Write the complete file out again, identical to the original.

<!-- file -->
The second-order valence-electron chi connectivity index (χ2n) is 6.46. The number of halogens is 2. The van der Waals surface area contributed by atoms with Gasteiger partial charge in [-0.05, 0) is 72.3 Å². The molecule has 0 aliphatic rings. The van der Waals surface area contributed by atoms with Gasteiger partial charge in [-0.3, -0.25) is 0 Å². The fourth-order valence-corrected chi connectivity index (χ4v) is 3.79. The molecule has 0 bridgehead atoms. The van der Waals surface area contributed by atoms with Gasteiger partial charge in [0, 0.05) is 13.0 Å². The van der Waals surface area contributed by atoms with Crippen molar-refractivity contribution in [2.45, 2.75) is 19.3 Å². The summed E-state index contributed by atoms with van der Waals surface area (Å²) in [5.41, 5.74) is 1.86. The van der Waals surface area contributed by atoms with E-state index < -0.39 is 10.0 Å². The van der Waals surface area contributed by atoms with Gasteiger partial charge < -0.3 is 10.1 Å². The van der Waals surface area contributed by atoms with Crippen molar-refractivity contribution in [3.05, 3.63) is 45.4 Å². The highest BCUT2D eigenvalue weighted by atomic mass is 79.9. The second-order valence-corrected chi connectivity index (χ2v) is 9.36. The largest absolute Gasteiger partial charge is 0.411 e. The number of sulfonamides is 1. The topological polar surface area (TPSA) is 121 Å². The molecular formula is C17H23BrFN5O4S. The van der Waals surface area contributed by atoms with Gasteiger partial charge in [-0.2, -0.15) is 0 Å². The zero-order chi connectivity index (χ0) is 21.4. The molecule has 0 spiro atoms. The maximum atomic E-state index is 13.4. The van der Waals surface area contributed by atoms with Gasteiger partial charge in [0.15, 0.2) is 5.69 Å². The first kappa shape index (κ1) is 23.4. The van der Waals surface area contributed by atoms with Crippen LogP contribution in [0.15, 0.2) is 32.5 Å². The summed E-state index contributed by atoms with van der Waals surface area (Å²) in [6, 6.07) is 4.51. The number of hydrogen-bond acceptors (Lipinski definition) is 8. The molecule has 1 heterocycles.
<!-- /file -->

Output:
The second-order valence-electron chi connectivity index (χ2n) is 6.46. The number of halogens is 2. The van der Waals surface area contributed by atoms with Gasteiger partial charge in [-0.05, 0) is 72.3 Å². The molecule has 0 aliphatic rings. The van der Waals surface area contributed by atoms with Gasteiger partial charge in [-0.3, -0.25) is 0 Å². The fourth-order valence-corrected chi connectivity index (χ4v) is 3.79. The molecule has 0 bridgehead atoms. The van der Waals surface area contributed by atoms with Gasteiger partial charge in [0, 0.05) is 13.0 Å². The van der Waals surface area contributed by atoms with Crippen molar-refractivity contribution in [2.45, 2.75) is 19.3 Å². The summed E-state index contributed by atoms with van der Waals surface area (Å²) in [5.41, 5.74) is 1.86. The van der Waals surface area contributed by atoms with E-state index < -0.39 is 10.0 Å². The van der Waals surface area contributed by atoms with Gasteiger partial charge < -0.3 is 10.1 Å². The van der Waals surface area contributed by atoms with Crippen molar-refractivity contribution in [3.05, 3.63) is 45.4 Å². The highest BCUT2D eigenvalue weighted by atomic mass is 79.9. The second-order valence-corrected chi connectivity index (χ2v) is 9.36. The largest absolute Gasteiger partial charge is 0.411 e. The number of sulfonamides is 1. The topological polar surface area (TPSA) is 121 Å². The molecular formula is C17H23BrFN5O4S. The van der Waals surface area contributed by atoms with Gasteiger partial charge in [-0.2, -0.15) is 0 Å². The zero-order chi connectivity index (χ0) is 21.4. The molecule has 0 spiro atoms. The maximum atomic E-state index is 13.4. The van der Waals surface area contributed by atoms with Gasteiger partial charge in [0.15, 0.2) is 5.69 Å². The first kappa shape index (κ1) is 23.4. The van der Waals surface area contributed by atoms with Crippen LogP contribution in [0.15, 0.2) is 32.5 Å². The summed E-state index contributed by atoms with van der Waals surface area (Å²) in [6, 6.07) is 4.51. The number of hydrogen-bond acceptors (Lipinski definition) is 8. The molecule has 1 heterocycles.